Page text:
Lastly comes the resistance to point load impact and abrasion. This is where Kevlar really shines. That is the reason that Kevlar is used for bulletproof vests and for military helmets. It had the ability to absorb an extremely highly concentrated point load and absorb the energy without failing. Kevlar has tremendous abrasion and sheer resistance as well. (It quickly dulls steel and hardened steel instruments that are used to cut it) Combining Kevlar in the outer laminations, coupled with the ductility of the vinylester resin used above and the energy absorbing characteristics of the foam core, you have a hull material that can stand up to enormous abuse, pound for pound considerably more than any other boat building material. I posted the numbers the other day so I won''t go through that again.
Then there is the issue of keel attachment and resistance to impact. I strongly prefer a cast lead bolted on keel in terms of resistance to impact with minimal risk of sinking. I believe that the production boat manufacturers push the idea of encapsulated keels because they are cheaper to mass-produce and not because they are inherently better. Going to a bolt on keel allows one of the most vulnerable impact points, the leading edge of the keel to be moved away from the water tight envelope of the hull. A bolt on keel requires much more careful engineering than an encapsulated keel since the loads get concentrated in comparatively small areas. Here again, the goal is to quickly distribute the loads to as large an area as possible. To do so, large glassed in transverse frames that are tied into the main bulkhead and longitudinal system become highly critical to the load distribution. In an impact the aft end of the keel tries to drive upwards through the bottom and the forward end tries to pull down through the bottom. It is critical to have mechanical connections, wide flanges and multiple transverse frames at both ends of the keel, to tie these frames into over sided longitudinal stringers and to use solid glass in this area where sheer and tension stresses can be enormous in a collision. A keel sump allows deeper webs on the transverse frames right where the strength is needed.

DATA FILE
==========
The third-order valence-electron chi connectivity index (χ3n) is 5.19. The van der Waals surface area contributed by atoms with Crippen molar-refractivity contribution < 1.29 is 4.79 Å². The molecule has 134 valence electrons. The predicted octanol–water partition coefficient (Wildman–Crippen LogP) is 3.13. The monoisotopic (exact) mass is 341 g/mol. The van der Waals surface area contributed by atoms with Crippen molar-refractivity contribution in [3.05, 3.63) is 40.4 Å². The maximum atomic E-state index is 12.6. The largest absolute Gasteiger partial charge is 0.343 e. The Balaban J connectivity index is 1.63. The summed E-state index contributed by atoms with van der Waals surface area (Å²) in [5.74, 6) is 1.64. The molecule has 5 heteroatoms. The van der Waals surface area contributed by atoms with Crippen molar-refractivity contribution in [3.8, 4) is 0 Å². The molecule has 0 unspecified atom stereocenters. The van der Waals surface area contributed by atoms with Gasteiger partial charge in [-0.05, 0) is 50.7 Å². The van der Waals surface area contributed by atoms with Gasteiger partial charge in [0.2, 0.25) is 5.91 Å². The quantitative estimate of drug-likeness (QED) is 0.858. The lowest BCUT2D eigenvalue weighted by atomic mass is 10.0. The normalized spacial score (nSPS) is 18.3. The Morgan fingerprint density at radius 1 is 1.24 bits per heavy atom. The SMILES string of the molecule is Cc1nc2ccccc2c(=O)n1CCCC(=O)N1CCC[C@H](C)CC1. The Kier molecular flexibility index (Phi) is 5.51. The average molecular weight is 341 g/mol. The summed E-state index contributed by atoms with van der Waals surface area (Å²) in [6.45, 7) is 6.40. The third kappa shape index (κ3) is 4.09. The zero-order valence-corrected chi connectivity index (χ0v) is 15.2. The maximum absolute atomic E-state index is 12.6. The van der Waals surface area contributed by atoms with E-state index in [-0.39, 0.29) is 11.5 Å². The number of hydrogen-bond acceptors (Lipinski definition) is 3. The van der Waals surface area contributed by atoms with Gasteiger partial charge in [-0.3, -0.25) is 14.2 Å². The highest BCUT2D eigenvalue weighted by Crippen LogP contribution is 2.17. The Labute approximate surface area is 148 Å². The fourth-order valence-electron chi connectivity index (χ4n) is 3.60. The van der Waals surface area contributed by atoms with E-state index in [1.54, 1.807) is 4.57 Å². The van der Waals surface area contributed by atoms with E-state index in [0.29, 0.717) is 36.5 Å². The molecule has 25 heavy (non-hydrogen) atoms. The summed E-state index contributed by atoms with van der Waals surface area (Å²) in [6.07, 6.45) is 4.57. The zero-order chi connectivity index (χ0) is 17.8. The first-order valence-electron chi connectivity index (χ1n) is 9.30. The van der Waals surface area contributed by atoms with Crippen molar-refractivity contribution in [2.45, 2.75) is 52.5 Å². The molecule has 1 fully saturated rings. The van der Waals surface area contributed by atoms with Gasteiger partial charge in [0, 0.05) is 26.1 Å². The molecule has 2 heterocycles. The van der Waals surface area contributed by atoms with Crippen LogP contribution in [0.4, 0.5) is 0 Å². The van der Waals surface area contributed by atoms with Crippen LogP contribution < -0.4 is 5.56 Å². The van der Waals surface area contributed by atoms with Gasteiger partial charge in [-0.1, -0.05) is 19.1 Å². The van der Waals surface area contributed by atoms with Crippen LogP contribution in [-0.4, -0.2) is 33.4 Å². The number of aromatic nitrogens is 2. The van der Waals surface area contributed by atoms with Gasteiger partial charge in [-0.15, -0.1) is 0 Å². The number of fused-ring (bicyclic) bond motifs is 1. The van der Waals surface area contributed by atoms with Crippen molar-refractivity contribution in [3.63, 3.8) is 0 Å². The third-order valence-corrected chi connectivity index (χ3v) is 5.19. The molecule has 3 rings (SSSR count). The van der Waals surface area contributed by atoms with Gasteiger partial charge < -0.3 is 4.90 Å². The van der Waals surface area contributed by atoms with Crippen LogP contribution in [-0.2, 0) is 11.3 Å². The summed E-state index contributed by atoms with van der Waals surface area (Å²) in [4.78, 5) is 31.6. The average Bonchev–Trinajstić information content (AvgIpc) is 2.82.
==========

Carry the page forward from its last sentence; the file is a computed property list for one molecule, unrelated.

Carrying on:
This brings up what is both the weakness and the strength of composites. Unlike steel plating, you really need to vary the laminate and core throughout the hull depending on the kinds of loading expected in a particular part of the boat. By the same token, the good news about composites that they are pretty easy to tailor to specific the loads in that section of the boat. You are not stuck making a decision between an overweight plating that is sized to the worst spot on the boat. Nor using a lighter weight plating that is undersized at the most extremely loaded area of the boat, or have the stress concentration and fatigue issues at the point where a lighter weight plate meets a heavier weight plate.
There are also design subtleties that can also help in a really bad impact situation. No matter how a boat is built, and no matter what material it is built out of, there will be some situation where the hull can be breached. Being able to contain the breech can be critical to survival. This business of completely lining a hull is one of the biggest problems with newer boats in an impact situation because it prevents you from reaching the interior of the hull and making any kind of a temporary repair from the interior or even being able to see where the leak is located. In terms of structure, closely spaced framing can limit the spread of a small tear in the hull. Compartmentalizing the damage can help prevent flooding. One such compartmentalization system happened to come on my current boat. In the case of my current boat aft of the crush block, I have a centerline bulkhead that extends significantly above the waterline and which is roughly 20% of the length of the boat. This bulkhead is heavily bonded into the centerline of the keel at the bow and into the transverse frames and bulkheads. The transverse bulkheads are rigidly bonded to the centerline bulkhead and the longitudinal stringers, and are arranged so that they also extend significantly above the waterline as well. This creates a series of 6 small watertight compartments albeit open at the top. The volumes are such that at less than a 20 degree heel, if any two were flooded they would still be above the waterline. While this is not an ideal first defense, and it did not work on the Titanic, which had a similar scheme, it does give you half a chance to fight the leak without sinking. The arrangement of stringers and frames in my boat would allow you to screw a watertight panel, with bitumen sealer strips, into the tops of the stringers and frames without breaching the hull which potentially stops or slows the leak further.
Anyway, I hope that this is at least food for thought.